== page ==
“If your parents don’t vote for me, I’ll not give you your fucking ball back,” was an obvious early contender.
Best so far is: “Sir, why aren’t I allowed to vote?”
Samaras: “Because you would vote for Syriza, you little piece of shit.”
It’s an indication of the contempt in which Europe’s politicians and the echo chamber of mainstream commentary hold young people that more has not been made of this anti-democratic scandal.
The dilemma facing Pasok is two-fold: all of its public faces are both faded impressions of the party’s old greats and, in so far as they have recognition, are detested by most of their erstwhile voters.
So fair play to the party’s communications team for making an imaginative effort with the appalling hand they were given.
Their solution to the party’s existential dilemma and crisis is to run an ad which does not feature the party leader, any party figure, or member or portray any human being at all.
Minor parties have previously run with that style, especially self-conscious leftists who mistake having a presentable leading figure for a cult of the personality. But I’ve not see it from a party which is used to its leader being prime minister.
Instead of any human interest, a series of rather forced slogans crescendo to a message which amounts to — we are nationally responsible and we will keep Greece in Europe.
That’s all, folks.
The political line of the Communist Party is pitched perfectly with every note struck by a popular folk singer who does the voice over.
The “laiko” or people’s musical form is a long way from the stereotypical, plate-smashing pap once pumped out in dodgy, not-so-Greek restaurants.
For my money, it’s far richer than Portuguese fado, vaulting from the aching longing for lost love (or for homeland, due to exile) to the molten eroticism of tango.
The decades of exile following the civil war of the 1940s continue to give the Communist Party a moral authority among old proletarian cadres and their families.
I hasten to add that the KKE does not do molten eroticism. And there is no hint of such petty-bourgeois licentiousness in the doleful soundtrack to its ad.
“Everything is a lie,” he sings. “Everything is deceit,” as we are led through clips of Samaras opposing the first memorandum in 2010 (then, of course, imposing it and its successors when in office) and of Alexis Tsipras seeming to promise a rupture with the euro-austerity and then to a pledge to stay within the rules of the euro.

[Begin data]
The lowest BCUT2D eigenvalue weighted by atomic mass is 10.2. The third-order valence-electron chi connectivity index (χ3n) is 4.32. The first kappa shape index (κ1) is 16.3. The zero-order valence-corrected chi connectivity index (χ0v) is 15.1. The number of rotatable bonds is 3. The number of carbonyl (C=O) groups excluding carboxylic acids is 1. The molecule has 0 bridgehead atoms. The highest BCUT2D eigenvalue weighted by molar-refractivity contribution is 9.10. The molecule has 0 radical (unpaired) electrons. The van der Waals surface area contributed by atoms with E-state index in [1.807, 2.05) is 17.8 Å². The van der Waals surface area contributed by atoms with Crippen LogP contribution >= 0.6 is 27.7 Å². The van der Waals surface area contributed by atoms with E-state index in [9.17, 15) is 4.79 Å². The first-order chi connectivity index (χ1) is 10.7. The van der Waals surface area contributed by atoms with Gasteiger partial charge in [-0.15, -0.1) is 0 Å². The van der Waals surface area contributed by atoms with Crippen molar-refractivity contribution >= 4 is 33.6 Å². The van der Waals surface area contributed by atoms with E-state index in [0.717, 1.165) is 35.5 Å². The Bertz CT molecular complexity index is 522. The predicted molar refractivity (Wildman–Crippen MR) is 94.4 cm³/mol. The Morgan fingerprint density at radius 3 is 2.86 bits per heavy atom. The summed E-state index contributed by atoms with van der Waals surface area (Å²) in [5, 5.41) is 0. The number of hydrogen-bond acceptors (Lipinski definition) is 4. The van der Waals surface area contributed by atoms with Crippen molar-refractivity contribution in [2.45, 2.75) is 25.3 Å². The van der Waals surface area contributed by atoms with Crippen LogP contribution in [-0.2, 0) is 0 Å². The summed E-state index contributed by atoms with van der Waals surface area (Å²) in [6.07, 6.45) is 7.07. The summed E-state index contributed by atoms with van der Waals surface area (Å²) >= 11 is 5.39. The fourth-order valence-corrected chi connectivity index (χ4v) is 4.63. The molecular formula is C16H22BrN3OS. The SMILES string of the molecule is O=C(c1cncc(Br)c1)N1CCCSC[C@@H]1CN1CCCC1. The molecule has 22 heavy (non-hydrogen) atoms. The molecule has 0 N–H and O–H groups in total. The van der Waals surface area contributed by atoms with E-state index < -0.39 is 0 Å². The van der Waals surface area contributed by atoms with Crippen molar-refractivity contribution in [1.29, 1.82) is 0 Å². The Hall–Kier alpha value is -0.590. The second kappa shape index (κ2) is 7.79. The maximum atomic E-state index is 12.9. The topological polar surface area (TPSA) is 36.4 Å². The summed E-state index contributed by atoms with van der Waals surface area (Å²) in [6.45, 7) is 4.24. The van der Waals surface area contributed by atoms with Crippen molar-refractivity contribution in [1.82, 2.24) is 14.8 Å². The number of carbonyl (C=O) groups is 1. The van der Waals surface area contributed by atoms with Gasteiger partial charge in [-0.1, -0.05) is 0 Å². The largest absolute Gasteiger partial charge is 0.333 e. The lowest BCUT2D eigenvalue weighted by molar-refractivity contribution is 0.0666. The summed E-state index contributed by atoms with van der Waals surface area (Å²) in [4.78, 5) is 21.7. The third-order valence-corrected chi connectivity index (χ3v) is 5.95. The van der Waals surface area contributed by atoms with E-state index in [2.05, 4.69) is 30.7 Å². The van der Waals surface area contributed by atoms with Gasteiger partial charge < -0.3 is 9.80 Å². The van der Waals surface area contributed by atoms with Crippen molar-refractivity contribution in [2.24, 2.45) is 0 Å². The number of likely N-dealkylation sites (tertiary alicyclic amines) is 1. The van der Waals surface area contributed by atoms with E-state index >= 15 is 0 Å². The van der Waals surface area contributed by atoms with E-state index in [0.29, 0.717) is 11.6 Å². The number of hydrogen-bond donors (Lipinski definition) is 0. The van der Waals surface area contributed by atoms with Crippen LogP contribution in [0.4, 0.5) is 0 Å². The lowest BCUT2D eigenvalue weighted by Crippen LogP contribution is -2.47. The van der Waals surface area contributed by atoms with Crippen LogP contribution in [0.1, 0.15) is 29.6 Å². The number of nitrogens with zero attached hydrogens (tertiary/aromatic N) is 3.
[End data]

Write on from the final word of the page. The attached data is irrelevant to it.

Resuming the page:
They will tell the people anything. They are all liars. Only the Communists are with the people and with the truth. “Vote for a strong KKE” is the only choice for the popular masses.
It is very easy to mock the “ourselves alone” line of the KKE. But it will end up with something like fifteen MPs.
Its equation of Syriza and the Right is ludicrous. But it speaks to a Greek working-class electorate with an acute ear for inconsistency and politician-speak.
The KKE used to speak to much more of the working class than the current 5 to 6 percent share of the national vote. It was the party of the Greek working class for most of the last century.
The traumatic history of Greek Communism is the history bearing down on what is set to be a Syriza-led government.
The Independent Greeks — the national-chauvinist anti-memorandum party struggling to get 3 percent — has followed New Democracy down the path of what at least technically amounts to child exploitation.
This time Panos Kammenos is the dodgy man who is on hand to help a young boy play with his train set.
“The train needs to stay on the rails. You have to know when to slow down and when to speed up,” Kammenos advises the little lad, as he helps him with the controls to an impressive Hornby layout.
That the party’s election managers authorized this — including several cutaways of trains entering tunnels is beyond me.
Perhaps it points to an “anti-Greek” conspiracy as convoluted as those which are routinely theorized by Kammenos’s anti-Semitic imagination.
The meaning of this weird electoral intervention becomes clear in the closing seconds. The boy’s mum appears and tells her son, “Alexi, Alexi — get on with it!”
The old bigot Kammenos (part of the big business family circle of the Mitsotakis clan, despite his faux, Faragist populism) should be returned to parliament so his guiding hand can show Alexi [Tsipras] when to speed up, when to slow down and how to keep the train of state on the track.
Change is Coming
If Syriza’s impending victory were not already clear, the Independent Greeks just settled the question.
Indeed, today, Syriza has become the point of reference for all the parties of the would be center, as well as for Kammenos. Where previously they had orbited New Democracy and had echoed its line of fear-mongering against Syriza extremism, now they all pitch a variant of the same line:
“Vote for me because I can deal with Syriza and moderate them along the correct line.”
But as hope advances and fear recedes, it could yet be that enough people in Greece are prepared to give Syriza a mandate to govern with a line of its own.
This reporting is funded by the sale of “Syriza: Greek For Hope” t-shirts on Philosophy Football